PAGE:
Please use this identifier to cite or link to this item: http://hdl.handle.net/1893/23846
Appears in Collections:Aquaculture Journal Articles
Peer Review Status: Refereed
Title: Readily available sources of long-chain omega-3 oils: Is farmed australian seafood a better source of the good oil than wild-caught seafood?
Authors: Nichols, Peter D
Glencross, Brett
Petrie, James R
Singh, Surinder P
Contact Email: b.d.glencross@stir.ac.uk
Keywords: aquaculture
Atlantic salmon
barramundi
lipids
long-chain omega-3
EPA
DHA
Issue Date: Mar-2014
Publisher: MDPI
Citation: Nichols PD, Glencross B, Petrie JR & Singh SP (2014) Readily available sources of long-chain omega-3 oils: Is farmed australian seafood a better source of the good oil than wild-caught seafood?, Nutrients, 6 (3), pp. 1063-1079.
Abstract: Seafood consumption enhances intake of omega-3 long-chain (≥C20) polyunsaturated fatty acids (termed LC omega-3 oils). Humans biosynthesize only small amounts of LC-omega-3, so they are considered semi-essential nutrients in our diet. Concern has been raised that farmed fish now contain lower LC omega-3 content than wild-harvested seafood due to the use of oil blending in diets fed to farmed fish. However, we observed that two major Australian farmed finfish species, Atlantic salmon (Salmo salar) and barramundi (Lates calcifer), have higher oil and LC omega-3 content than the same or other species from the wild, and remain an excellent means to achieve substantial intake of LC omega-3 oils. Notwithstanding, LC omega-3 oil content has decreased in these two farmed species, due largely to replacing dietary fish oil with poultry oil. For Atlantic salmon, LC omega-3 content decreased ~30%-50% between 2002 and 2013, and the omega-3/omega-6 ratio also decreased (>5:1 to <1:1). Australian consumers increasingly seek their LC omega-3 from supplements, therefore a range of supplement products were compared. The development and future application of oilseeds containing LC omega-3 oils and their incorporation in aquafeeds would allow these health-benefitting oils to be maximized in farmed Australian seafood. Such advances can assist with preventative health care, fisheries management, aquaculture nutrition, an innovative feed/food industry and ultimately towards improved consumer health.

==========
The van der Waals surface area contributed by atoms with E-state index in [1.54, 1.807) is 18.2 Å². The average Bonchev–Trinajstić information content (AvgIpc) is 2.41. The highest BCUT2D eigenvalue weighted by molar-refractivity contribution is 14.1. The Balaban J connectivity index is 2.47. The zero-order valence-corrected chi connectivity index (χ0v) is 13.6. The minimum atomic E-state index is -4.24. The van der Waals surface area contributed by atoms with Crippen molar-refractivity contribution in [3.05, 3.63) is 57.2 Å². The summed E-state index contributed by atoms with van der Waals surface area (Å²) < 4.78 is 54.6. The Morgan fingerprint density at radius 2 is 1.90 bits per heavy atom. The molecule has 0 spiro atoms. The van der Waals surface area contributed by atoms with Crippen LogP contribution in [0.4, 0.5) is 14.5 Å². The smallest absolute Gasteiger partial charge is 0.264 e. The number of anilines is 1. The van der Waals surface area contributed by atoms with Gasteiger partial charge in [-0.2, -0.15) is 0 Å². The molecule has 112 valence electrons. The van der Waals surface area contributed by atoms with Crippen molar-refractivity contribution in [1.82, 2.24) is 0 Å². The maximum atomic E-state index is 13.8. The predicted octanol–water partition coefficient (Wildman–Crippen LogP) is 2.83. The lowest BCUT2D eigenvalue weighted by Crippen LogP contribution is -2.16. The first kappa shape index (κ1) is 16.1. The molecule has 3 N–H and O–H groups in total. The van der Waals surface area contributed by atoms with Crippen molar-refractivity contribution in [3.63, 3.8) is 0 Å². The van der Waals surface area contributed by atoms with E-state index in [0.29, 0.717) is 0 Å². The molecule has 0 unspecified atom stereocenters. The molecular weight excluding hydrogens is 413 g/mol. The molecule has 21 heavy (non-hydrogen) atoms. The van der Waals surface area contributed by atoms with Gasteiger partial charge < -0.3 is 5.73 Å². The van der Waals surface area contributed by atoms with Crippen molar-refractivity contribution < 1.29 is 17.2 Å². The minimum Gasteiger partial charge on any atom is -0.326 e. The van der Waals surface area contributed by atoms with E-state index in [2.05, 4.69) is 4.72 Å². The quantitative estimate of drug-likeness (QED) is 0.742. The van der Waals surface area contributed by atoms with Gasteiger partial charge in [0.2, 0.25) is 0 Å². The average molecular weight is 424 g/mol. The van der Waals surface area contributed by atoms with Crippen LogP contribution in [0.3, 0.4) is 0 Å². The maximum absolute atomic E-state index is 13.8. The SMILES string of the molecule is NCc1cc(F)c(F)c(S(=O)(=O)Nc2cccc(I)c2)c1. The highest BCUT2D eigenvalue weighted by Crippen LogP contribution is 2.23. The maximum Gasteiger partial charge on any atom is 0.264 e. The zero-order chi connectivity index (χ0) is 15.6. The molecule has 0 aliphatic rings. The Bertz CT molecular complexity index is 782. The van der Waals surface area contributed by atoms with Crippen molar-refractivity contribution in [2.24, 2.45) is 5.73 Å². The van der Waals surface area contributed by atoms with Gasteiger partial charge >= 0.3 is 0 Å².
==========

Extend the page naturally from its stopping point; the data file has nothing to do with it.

Type: Journal Article
URI: http://hdl.handle.net/1893/23846
DOI Link: http://dx.doi.org/10.3390/nu6031063
Rights: © 2014 by the authors; licensee MDPI, Basel, Switzerland. This article is an open access article distributed under the terms and conditions of the Creative Commons Attribution license (http://creativecommons.org/licenses/by/3.0/).
Affiliation: CSIRO Marine Research and Aquafin Cooperative Research Centre
Aquaculture
Commonwealth Scientific and Industrial Research Organisation (CSIRO)
Commonwealth Scientific and Industrial Research Organisation (CSIRO)

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